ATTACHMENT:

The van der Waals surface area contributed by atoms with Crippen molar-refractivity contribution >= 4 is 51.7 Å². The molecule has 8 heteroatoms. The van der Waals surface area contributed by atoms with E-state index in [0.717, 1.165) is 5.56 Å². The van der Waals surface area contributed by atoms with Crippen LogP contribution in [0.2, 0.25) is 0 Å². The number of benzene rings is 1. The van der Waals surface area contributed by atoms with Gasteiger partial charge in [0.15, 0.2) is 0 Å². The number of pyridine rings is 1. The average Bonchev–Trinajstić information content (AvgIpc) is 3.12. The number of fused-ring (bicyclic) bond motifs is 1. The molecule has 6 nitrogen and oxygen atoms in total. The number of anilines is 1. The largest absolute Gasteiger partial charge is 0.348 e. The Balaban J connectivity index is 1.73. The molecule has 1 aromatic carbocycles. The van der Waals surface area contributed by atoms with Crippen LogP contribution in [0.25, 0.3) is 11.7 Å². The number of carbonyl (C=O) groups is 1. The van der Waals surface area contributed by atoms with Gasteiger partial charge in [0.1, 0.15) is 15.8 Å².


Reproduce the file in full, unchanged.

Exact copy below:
The van der Waals surface area contributed by atoms with Crippen molar-refractivity contribution >= 4 is 51.7 Å². The molecule has 8 heteroatoms. The van der Waals surface area contributed by atoms with E-state index in [0.717, 1.165) is 5.56 Å². The van der Waals surface area contributed by atoms with Crippen LogP contribution in [0.2, 0.25) is 0 Å². The number of benzene rings is 1. The van der Waals surface area contributed by atoms with Gasteiger partial charge in [0.15, 0.2) is 0 Å². The number of pyridine rings is 1. The average Bonchev–Trinajstić information content (AvgIpc) is 3.12. The number of fused-ring (bicyclic) bond motifs is 1. The molecule has 6 nitrogen and oxygen atoms in total. The number of anilines is 1. The largest absolute Gasteiger partial charge is 0.348 e. The Balaban J connectivity index is 1.73. The molecule has 1 aromatic carbocycles. The van der Waals surface area contributed by atoms with Crippen LogP contribution in [0.25, 0.3) is 11.7 Å². The number of carbonyl (C=O) groups is 1. The van der Waals surface area contributed by atoms with Gasteiger partial charge in [0.1, 0.15) is 15.8 Å².